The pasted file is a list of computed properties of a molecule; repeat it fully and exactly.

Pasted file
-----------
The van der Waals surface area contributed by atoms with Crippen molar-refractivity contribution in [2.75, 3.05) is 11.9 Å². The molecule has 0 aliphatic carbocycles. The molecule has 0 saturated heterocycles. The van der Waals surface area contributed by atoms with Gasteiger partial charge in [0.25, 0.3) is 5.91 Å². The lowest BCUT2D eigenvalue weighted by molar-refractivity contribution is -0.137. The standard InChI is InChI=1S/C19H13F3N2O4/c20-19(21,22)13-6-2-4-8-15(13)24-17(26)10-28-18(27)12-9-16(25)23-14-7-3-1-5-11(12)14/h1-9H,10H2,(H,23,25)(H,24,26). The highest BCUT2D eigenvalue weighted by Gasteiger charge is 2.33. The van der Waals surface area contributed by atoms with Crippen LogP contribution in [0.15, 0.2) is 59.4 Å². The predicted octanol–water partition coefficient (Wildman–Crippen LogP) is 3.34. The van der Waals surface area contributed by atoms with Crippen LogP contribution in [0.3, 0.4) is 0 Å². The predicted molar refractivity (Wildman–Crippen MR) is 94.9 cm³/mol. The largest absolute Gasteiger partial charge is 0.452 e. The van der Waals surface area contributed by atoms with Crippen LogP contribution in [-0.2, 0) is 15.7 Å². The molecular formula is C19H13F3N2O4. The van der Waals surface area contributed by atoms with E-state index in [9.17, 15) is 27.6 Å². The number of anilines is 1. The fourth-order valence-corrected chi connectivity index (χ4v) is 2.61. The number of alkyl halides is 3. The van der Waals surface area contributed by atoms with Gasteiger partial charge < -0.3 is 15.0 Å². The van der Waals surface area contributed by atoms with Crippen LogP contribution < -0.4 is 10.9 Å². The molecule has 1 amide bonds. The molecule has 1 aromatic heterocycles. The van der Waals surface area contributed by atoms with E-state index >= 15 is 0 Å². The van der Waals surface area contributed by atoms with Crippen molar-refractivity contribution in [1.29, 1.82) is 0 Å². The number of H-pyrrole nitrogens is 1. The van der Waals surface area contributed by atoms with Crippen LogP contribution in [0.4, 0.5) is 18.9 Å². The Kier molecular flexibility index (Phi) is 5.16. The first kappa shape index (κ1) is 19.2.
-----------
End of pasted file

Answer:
The van der Waals surface area contributed by atoms with Crippen molar-refractivity contribution in [2.75, 3.05) is 11.9 Å². The molecule has 0 aliphatic carbocycles. The molecule has 0 saturated heterocycles. The van der Waals surface area contributed by atoms with Gasteiger partial charge in [0.25, 0.3) is 5.91 Å². The lowest BCUT2D eigenvalue weighted by molar-refractivity contribution is -0.137. The standard InChI is InChI=1S/C19H13F3N2O4/c20-19(21,22)13-6-2-4-8-15(13)24-17(26)10-28-18(27)12-9-16(25)23-14-7-3-1-5-11(12)14/h1-9H,10H2,(H,23,25)(H,24,26). The highest BCUT2D eigenvalue weighted by Gasteiger charge is 2.33. The van der Waals surface area contributed by atoms with Crippen LogP contribution in [0.15, 0.2) is 59.4 Å². The predicted octanol–water partition coefficient (Wildman–Crippen LogP) is 3.34. The van der Waals surface area contributed by atoms with Crippen LogP contribution in [0.3, 0.4) is 0 Å². The predicted molar refractivity (Wildman–Crippen MR) is 94.9 cm³/mol. The largest absolute Gasteiger partial charge is 0.452 e. The van der Waals surface area contributed by atoms with Crippen LogP contribution in [-0.2, 0) is 15.7 Å². The molecular formula is C19H13F3N2O4. The van der Waals surface area contributed by atoms with E-state index in [9.17, 15) is 27.6 Å². The number of anilines is 1. The fourth-order valence-corrected chi connectivity index (χ4v) is 2.61. The number of alkyl halides is 3. The van der Waals surface area contributed by atoms with Gasteiger partial charge < -0.3 is 15.0 Å². The van der Waals surface area contributed by atoms with Crippen LogP contribution < -0.4 is 10.9 Å². The molecule has 1 amide bonds. The molecule has 1 aromatic heterocycles. The van der Waals surface area contributed by atoms with E-state index >= 15 is 0 Å². The van der Waals surface area contributed by atoms with Crippen molar-refractivity contribution in [1.29, 1.82) is 0 Å². The number of H-pyrrole nitrogens is 1. The van der Waals surface area contributed by atoms with Crippen LogP contribution in [0.4, 0.5) is 18.9 Å². The Kier molecular flexibility index (Phi) is 5.16. The first kappa shape index (κ1) is 19.2.